Given that Scalia is considered to be, and considers himself to be, an "originalist," I find this to be extremely disappointing. Supposedly, Mr. Scalia looks at the original text of the Constitution and the context of the 18th century in interpreting the Constitution.
If that's the case ... how can he ignore the statements of the people who WROTE and voted in the Constitution, and the Bill or Rights? People such as Tench Coxe:
"The militia of these free commonwealths, entitled and accustomed to their arms, when compared with any possible army, must be tremendous and irresistible. Who are the militia? Are they not ourselves? Is it feared, then, that we shall turn our arms each man against his own bosom. Congress have no power to disarm the militia. Their swords, and every other terrible implement of the soldier
, are the birth-right of an American ... the unlimited power of the sword is not in the hands of either the federal or state governments, but, where I trust in God it will ever remain, in the hands of the people."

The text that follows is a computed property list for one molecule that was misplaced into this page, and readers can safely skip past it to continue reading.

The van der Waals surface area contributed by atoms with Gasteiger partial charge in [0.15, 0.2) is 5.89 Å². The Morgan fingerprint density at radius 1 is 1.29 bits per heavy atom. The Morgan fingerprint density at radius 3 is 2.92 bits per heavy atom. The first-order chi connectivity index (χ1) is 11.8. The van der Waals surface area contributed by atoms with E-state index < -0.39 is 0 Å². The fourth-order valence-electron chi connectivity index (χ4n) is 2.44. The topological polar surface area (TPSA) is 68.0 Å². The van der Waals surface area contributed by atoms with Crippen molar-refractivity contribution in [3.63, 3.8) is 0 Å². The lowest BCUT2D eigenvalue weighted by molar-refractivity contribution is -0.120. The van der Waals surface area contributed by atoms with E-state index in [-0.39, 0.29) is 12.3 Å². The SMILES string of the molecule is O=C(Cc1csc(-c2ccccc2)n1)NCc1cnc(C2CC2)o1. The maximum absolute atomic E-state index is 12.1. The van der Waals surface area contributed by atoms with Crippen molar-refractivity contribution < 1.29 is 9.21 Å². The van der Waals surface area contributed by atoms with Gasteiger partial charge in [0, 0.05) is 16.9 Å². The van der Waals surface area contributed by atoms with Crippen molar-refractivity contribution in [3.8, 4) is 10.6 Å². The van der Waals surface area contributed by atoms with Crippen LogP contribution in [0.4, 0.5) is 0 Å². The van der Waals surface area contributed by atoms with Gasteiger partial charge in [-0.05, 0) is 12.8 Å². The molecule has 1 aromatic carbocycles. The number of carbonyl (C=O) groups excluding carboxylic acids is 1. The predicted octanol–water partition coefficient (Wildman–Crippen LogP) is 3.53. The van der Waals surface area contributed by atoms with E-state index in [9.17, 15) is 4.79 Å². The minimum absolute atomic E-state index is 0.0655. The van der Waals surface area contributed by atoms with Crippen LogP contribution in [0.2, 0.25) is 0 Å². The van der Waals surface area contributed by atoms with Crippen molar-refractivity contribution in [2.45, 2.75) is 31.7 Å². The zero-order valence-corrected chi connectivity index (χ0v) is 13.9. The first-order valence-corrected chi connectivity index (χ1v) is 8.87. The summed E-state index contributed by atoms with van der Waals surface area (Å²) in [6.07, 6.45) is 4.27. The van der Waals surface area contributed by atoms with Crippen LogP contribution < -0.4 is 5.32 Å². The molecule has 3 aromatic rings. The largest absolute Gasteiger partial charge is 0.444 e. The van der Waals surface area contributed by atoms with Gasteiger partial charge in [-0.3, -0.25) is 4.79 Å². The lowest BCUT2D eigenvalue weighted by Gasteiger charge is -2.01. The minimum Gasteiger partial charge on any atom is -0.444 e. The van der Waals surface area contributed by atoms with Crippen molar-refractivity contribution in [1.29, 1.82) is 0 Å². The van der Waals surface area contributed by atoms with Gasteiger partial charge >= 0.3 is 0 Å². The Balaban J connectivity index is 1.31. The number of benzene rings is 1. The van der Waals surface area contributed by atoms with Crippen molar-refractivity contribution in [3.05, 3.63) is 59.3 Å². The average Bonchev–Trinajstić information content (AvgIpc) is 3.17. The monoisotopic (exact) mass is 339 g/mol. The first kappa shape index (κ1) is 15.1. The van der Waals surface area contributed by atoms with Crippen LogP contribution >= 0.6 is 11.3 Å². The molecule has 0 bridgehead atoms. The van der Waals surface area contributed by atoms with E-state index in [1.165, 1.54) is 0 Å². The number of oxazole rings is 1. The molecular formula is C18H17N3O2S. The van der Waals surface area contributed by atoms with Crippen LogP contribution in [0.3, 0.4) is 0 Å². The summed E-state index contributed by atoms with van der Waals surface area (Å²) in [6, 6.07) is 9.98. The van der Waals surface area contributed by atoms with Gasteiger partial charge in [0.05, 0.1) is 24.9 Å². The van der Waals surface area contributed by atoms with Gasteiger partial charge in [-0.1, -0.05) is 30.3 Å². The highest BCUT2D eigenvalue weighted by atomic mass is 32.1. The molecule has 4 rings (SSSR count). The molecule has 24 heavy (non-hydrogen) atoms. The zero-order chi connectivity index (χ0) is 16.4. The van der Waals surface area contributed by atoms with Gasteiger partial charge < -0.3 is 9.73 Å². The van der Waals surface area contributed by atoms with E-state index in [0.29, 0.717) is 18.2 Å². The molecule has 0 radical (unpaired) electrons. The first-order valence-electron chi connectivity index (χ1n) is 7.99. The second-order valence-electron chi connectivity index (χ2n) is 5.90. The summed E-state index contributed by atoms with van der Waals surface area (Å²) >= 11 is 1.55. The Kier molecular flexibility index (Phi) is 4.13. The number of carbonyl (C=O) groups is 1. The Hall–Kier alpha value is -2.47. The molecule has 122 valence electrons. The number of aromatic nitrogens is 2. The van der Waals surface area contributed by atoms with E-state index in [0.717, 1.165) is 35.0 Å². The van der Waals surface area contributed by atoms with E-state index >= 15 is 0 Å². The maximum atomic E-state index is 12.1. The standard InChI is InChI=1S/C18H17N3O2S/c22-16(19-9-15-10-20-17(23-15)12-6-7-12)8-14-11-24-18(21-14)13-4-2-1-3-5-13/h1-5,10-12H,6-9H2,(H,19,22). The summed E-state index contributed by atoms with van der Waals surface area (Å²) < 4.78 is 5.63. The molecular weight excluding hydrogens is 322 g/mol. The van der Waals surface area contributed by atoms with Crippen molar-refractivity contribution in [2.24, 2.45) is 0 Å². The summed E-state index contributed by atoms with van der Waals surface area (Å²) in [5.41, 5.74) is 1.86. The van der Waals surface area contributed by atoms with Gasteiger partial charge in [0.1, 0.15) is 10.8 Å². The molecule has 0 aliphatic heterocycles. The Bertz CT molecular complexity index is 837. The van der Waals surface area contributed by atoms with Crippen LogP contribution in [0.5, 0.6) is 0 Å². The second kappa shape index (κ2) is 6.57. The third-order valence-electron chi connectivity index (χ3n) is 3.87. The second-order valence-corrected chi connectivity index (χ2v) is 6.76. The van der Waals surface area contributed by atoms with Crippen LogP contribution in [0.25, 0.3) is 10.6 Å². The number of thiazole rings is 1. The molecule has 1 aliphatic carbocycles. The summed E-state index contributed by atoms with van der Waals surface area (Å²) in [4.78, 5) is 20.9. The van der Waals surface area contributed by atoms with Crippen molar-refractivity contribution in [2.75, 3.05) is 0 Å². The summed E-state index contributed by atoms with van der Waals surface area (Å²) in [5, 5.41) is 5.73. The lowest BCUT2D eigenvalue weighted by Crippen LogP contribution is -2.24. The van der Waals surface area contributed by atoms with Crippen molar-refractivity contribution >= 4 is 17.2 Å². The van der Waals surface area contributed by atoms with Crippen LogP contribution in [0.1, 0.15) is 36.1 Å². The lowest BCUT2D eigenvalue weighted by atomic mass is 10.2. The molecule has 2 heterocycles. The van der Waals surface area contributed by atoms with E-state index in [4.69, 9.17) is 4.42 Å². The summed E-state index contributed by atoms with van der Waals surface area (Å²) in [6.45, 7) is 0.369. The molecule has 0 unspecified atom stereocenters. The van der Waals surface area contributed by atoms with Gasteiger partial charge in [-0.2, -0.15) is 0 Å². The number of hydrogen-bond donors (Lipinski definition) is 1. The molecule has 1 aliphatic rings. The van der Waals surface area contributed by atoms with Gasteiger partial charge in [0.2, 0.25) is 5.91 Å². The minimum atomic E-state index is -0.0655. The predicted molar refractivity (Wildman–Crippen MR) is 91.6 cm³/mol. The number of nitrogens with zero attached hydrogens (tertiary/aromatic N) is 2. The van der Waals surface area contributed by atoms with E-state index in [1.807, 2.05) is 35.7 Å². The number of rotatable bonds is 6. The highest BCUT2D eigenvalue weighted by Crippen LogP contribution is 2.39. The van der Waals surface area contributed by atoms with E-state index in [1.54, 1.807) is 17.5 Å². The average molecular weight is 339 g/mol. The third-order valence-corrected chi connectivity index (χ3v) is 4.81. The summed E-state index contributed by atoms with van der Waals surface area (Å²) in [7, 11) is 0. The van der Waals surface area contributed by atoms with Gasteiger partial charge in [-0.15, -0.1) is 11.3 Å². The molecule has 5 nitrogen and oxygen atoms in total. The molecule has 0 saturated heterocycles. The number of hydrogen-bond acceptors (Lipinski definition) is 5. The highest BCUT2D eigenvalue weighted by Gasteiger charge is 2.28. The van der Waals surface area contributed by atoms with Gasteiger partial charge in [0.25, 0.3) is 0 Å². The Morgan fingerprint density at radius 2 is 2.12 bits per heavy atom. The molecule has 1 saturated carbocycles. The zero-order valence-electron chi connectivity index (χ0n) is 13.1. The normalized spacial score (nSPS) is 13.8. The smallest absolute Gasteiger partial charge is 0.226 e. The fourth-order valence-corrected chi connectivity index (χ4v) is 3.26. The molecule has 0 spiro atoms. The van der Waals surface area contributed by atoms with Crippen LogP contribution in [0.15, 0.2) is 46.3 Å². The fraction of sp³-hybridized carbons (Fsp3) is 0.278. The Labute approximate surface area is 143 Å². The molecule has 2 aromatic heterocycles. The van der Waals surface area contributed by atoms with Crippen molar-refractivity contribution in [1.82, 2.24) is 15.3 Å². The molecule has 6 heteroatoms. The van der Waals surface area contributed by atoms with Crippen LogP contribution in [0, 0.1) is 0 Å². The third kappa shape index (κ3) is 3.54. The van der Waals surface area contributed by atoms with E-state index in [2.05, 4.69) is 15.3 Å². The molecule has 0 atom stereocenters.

In other words, when the Founders wrote that the RKBA "shall not be infringed," they meant it. They did NOT write that the RKBA shall not be "unreasonably" infringed ... they wrote a blanket, no exceptions prohibition. If Antonin Scalia doesn't get this, who CAN we trust? It should be as obvious as the nose on your face. The Founders used the word "unreasonable" in the 4th Amendment, so they were obviously aware of the word and conversant with its meaning. If they had intended for the RKBA to be subject to "reasonable" infringement (regulations), isn't it reasonable
to suggest that they would have said so?
How does one reconcile "the unlimited power of the sword" [arms, in other words] in the hands of the People with any suggestion that this right may be regulated? If it can be regulated, it is not "unlimited."
Very interesting read about Tench Coxe: http://www.davekopel.com/2A/LawRev/hk-coxe.htm